By David J. Smith, October 2, 2016
The Association for Conflict Resolution conference was held this past week in Baltimore.
ACR is the largest association of conflict resolution practitioners and educators in the U.S. I’ve been a continuous member of ACR since its formation. I’m also a member of the Education, Research and Training (ERT) section of the organization.
The ERT section hosts a youth day program during the conference. One day of the conference is devoted to programming for local students, generally from high schools and middle schools. This year’s youth day was Friday, September 30. I was glad to be able to work with the students that day. I strongly believe in youth empowerment, but more over, I’m a Baltimore native and want to contribute in any way I can to foster peacebuilding in the city. (After the violence in 2015, I wrote an article in Huffington Post making the case for conflict prevention efforts [ “Preventing Another Baltimore,” Huffington Post, May 1, 2015]).
My colleague Tara Fishler ran a program looking at youth conflict resolution skills during the morning, and I offered a program on career awareness in the afternoon. My program was titled “Building a Future Through Building Peace.”
Working with about 40 Baltimore high school and middle school students, I engaged them in two activities. The first focused on having them consider their values and expectations for work. In the second, they worked in groups to consider ways to bring peace to their community.
The first activity was called “What Am I Seeking in a Career Bingo.” Here, students worked
with a bingo sheet where in the blocks I indicated a range of interests that students can engage in: “Help people in need,” “Work to end poverty and suffering,” and “Try to end violence against women” are examples. Students could ask another student only two questions. If the interest of the student being asked corresponded with the question asked, the student wrote their name in the box. Once the student asking the questions got 5 across, 5 down, 5 diagonal, or 4 corners and the center, they won! In actuality, I wanted every student to win. The objective here is to get students to not only consider their own interests, but learn about other students’ interests as well. In this way, they can find others to work with.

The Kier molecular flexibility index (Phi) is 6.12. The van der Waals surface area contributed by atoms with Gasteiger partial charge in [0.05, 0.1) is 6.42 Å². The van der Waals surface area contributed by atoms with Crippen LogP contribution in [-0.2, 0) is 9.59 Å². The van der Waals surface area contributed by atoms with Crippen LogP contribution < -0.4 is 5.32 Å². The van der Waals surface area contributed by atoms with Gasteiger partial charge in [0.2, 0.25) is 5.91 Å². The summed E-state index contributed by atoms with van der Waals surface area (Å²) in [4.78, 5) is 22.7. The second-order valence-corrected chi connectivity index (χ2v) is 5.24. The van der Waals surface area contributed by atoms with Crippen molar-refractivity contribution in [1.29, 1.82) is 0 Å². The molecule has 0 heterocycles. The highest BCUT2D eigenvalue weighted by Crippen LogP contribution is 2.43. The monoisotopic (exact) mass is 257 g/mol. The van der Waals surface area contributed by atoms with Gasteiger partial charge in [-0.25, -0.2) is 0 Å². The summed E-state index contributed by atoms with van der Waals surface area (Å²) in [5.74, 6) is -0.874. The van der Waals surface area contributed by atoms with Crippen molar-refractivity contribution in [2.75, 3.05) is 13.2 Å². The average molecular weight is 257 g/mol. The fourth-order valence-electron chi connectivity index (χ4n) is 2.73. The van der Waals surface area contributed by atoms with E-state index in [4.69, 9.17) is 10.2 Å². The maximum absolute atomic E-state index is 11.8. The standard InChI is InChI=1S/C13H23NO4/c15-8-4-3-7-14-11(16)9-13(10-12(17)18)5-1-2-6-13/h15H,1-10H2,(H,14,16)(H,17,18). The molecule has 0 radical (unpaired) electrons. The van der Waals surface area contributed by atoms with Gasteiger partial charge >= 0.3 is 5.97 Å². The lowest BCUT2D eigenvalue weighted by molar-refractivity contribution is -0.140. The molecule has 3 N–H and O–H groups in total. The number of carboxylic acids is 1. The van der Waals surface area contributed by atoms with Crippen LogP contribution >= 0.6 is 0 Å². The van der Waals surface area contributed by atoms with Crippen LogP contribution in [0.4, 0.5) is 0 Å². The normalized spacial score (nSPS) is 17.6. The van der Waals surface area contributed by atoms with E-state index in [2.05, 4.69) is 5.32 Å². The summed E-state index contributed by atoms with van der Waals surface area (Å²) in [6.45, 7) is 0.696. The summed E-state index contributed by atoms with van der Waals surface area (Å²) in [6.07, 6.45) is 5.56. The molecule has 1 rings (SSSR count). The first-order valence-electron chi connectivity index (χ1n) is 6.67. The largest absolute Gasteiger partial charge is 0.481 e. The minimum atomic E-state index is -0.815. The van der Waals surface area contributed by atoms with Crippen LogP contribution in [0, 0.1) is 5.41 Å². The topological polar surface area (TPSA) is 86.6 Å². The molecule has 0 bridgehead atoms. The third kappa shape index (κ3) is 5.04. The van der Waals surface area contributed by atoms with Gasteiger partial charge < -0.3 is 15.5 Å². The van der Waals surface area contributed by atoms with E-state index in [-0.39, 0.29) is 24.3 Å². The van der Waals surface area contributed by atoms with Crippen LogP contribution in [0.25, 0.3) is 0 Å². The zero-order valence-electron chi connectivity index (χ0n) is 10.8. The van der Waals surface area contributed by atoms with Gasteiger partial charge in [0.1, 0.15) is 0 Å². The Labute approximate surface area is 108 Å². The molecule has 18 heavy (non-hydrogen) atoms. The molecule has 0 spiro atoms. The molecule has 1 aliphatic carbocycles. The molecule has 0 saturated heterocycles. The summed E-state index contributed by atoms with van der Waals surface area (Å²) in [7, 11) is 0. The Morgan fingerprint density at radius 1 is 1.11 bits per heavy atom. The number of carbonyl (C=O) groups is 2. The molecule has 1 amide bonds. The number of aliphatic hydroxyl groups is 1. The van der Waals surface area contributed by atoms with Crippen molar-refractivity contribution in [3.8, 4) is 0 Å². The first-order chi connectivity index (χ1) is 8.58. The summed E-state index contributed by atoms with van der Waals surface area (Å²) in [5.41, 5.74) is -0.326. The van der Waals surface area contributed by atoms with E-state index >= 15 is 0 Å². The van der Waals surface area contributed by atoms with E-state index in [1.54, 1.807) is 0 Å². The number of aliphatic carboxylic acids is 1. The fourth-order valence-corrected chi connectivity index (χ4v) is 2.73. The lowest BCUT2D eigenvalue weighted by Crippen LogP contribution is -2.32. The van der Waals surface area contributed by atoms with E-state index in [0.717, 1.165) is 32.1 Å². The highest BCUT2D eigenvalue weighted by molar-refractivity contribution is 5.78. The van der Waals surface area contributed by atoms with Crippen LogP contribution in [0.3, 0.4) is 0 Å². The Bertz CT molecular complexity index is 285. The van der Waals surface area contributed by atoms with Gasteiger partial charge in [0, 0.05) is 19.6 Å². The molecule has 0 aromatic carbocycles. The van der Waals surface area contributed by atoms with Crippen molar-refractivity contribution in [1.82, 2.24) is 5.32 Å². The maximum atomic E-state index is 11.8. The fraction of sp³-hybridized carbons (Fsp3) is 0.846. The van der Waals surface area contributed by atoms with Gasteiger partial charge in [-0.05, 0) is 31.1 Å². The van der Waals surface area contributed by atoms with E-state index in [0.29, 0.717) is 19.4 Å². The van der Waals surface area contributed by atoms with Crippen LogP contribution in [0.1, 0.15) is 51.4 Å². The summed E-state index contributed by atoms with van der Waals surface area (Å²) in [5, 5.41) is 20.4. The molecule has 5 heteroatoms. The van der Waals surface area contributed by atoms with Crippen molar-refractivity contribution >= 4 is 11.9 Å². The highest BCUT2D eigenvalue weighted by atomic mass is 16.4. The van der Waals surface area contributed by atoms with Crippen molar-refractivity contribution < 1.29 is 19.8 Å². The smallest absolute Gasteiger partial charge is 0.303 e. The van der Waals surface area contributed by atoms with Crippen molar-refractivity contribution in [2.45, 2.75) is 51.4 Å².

The second activity was called “Peace Entrepreneur.” Here, students role played as members of a design/manufacturing company called “Make the Peace, Inc.” In teams they were asked to come up with a product or service that might be used to “increase community peace.” The teams make a poster, and at the end make a pitch to the the other teams. Each team worked with a law student from the University of Maryland who was designated their consultant.
This exercise had several objectives. Most importantly, students often have
important insight as to what their community needs are. As adults, we often make assumptions that are not accurate. Young people are living day to day in communities where violence, injustice, and deprivation are the norm. Youth are also incredibly creative and can come up with ideas that will directly improve their condition. They often see the connection between peacebuilding and community wellness that adults don’t see.
The products and services that the students came up with were wide ranging. One group recommended that a youth center would provide opportunities for young people to gather
together, play sports, engage in out of school activities, and build community. Another team recommended a trauma healing center. One member of that team talked about the trauma that exists in his community and how it wasn’t being addressed. Another team recommendation something that I didn’t expect: making sure that all schools had air conditioning. This team argued that without A/C, students are unable to learn and feel comfortable. The heat creates more tension… and potentially, more violence! The teams at the end made their pitch for the product or service. One team did it in rap!
As educators and practitioners, we must include youth in considering strategies for building peace in communities, ensuring social justice, fostering development, and overall improving the quality of life. As adults don’t have all the answers: working with young people we let them know we value their insights and knowledge, thereby empowering them to make change.
Both of these exercises are part of the student guide I am creating as part of my book Peace Jobs: A Student’s Guide to Starting a Career Working for Peace. If you are interested in the exercises I used at ACR, drop me an email at firstname.lastname@example.org, and I will be pleased to send you the worksheets.